That is the burden of those who must live in dire poverty; they grow old too fast. I saw it in the face of Señora Ana and Yaneth. I saw it in the face of Elise’s mom who was my age but looked much older. The struggle for survival ages the body. It narrows the perspective. It causes people to forget what it is like to live with any sense of abundance and safety. When I left Venezuela I was thirty-six years old but I was so tired that I was ready to die. I can still say that with a great sense of calm. Death and the idea of a long, long rest felt so inviting.

When I came back to the United States, I could no longer live in the cities. We fled to the suburbs. I needed a space where my heart could rest, where I could raise my daughters away from poverty’s clutches. I did not want to just survive. As a chaplain I immersed myself in my work, at hospitals and nursing homes and in a hospice. I journeyed with the infirm and aged. I listened to their thoughts, sat with their questions, found wisdom and strength in their stories of uncertainty and in their ability to endure. This time I did not run away. I, who had watched death cling to my daughter and who had fought back; I, who had watched death wind through my community, stood vigil with those who would succumb to death. I was not afraid.

The act of leaning into dire poverty, to share the burdens of two-thirds of our world neighbors, is not merely that we can be of use to those who live in poverty, nor that we can die, but rather, that the very experience of poverty can have the opportunity to transform us, can use us, who are often shielded from its clutches.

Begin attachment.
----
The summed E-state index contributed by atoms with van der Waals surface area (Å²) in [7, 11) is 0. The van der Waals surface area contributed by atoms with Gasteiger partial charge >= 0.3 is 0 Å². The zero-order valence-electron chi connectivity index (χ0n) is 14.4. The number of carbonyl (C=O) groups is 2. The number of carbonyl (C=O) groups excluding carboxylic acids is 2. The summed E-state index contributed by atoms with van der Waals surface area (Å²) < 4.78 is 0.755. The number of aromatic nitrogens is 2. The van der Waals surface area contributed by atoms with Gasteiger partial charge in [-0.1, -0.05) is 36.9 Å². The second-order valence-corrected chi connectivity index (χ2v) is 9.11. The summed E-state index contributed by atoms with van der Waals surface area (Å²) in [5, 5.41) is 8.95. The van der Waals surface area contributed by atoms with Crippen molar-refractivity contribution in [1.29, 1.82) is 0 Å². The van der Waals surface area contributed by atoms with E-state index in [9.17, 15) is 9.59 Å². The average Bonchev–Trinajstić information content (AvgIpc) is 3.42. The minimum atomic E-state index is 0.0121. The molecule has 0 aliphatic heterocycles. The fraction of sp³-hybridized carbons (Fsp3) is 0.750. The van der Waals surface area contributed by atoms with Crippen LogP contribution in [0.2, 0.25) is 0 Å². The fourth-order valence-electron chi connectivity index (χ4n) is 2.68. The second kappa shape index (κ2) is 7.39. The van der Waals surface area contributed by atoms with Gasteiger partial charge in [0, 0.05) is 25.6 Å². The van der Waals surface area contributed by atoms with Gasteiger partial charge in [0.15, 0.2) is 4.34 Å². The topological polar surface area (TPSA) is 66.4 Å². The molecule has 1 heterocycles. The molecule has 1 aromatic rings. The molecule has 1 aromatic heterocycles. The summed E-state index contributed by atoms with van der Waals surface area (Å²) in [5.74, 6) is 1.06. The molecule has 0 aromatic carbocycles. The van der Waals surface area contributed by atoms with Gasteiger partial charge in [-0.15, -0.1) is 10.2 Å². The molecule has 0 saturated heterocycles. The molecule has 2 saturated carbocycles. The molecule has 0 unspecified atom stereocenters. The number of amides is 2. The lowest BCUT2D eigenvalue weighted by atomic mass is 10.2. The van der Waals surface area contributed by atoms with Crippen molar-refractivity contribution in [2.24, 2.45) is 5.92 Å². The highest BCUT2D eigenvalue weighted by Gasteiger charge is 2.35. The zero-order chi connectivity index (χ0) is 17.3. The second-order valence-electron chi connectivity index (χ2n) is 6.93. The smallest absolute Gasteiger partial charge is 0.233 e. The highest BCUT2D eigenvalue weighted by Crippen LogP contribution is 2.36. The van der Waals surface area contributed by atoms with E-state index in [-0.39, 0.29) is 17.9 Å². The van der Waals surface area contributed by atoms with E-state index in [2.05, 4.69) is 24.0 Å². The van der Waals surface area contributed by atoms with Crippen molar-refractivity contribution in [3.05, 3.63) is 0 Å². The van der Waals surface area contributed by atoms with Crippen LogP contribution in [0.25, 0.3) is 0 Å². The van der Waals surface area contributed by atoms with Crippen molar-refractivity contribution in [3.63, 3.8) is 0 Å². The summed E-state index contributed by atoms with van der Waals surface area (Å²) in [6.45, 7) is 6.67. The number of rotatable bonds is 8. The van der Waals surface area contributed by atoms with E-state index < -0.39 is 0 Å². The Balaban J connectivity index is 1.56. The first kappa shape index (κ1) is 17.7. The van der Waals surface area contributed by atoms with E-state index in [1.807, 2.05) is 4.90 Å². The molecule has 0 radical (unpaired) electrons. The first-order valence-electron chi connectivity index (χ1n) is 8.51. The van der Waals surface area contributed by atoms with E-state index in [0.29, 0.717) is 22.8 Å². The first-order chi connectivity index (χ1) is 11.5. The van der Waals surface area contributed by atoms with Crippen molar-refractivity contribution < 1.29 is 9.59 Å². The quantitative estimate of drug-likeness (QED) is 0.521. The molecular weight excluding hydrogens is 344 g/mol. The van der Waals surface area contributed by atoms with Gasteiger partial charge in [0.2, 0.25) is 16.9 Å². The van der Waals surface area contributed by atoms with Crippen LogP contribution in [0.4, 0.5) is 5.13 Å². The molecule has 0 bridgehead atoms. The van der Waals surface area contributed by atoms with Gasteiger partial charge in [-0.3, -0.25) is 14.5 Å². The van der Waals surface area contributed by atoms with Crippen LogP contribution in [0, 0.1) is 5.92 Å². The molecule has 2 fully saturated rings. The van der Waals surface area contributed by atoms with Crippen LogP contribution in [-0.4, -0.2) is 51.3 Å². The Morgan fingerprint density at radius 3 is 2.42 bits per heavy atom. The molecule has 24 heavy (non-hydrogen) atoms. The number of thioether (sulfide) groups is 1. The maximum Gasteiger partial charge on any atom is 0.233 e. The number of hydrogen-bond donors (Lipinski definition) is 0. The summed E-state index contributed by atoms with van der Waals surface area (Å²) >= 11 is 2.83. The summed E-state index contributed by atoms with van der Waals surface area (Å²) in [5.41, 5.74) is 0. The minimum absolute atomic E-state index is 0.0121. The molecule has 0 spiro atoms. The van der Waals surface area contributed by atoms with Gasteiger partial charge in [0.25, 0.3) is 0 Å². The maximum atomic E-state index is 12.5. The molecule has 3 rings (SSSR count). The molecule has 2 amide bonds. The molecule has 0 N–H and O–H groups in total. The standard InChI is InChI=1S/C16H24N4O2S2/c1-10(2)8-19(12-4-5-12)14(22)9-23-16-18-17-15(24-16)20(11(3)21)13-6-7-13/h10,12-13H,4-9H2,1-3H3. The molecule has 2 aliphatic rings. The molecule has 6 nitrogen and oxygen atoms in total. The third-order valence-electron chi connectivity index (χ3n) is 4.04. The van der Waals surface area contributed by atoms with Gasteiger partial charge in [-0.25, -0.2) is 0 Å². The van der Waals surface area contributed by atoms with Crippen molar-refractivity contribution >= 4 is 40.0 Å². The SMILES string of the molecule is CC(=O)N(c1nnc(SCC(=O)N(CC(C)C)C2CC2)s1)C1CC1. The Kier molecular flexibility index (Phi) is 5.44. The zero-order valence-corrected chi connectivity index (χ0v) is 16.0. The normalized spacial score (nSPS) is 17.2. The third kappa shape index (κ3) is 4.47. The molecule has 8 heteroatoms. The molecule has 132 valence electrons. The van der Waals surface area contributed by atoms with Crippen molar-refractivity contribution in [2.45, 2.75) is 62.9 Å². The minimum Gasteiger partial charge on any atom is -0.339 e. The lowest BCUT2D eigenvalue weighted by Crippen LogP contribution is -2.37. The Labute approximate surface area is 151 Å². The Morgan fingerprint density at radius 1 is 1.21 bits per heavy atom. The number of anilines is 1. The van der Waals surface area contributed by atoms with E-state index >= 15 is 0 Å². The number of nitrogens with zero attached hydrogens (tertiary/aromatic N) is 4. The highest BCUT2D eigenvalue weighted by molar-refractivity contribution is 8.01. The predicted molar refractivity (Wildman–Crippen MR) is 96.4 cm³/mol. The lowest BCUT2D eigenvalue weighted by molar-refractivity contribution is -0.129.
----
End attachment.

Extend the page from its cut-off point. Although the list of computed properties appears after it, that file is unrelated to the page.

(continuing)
It is this way: like fine dust, the shadow of poverty still clings to me after all these years. It informs just about everything I hear or see in the news. I understand the world through its filter: Iraq, Afghanistan, the Gaza Strip, the Congo, Kenya, Chicago, Katrina. What is it like to be the poor in these communities today? Who is suffering? How? What is it like for these mothers to watch their babies dying? I cry, at times, when I hear the news. I hate this filter for it is a great burden. I would rather live in a world of comfort, like many people in my new community, shielded from the knowledge of poverty’s effects. I do not want to hear but I need to hear. We need to hear.

 And still the old woman persists. I see her beckoning, shadowed deep within the mirror. At night, I feel her presence in dreams that nudge me awake. I smell her in morning showers that clear the dawn away. I taste her in afternoon coffee that singes my silent tongue. I hear her in the incessant whispering of summer mosquitoes, refusing to go away.

She is gentle, really, stooped. She holds out a crippled hand. In her palm there is a vial, a drop of liquid at the bottom.

“Is it enough?” I ask.

I need to turn back. I want to listen to this old woman. I need to hear her story.

She has more to say about the poison, how it kills. She wants to expose the poison.

I write.

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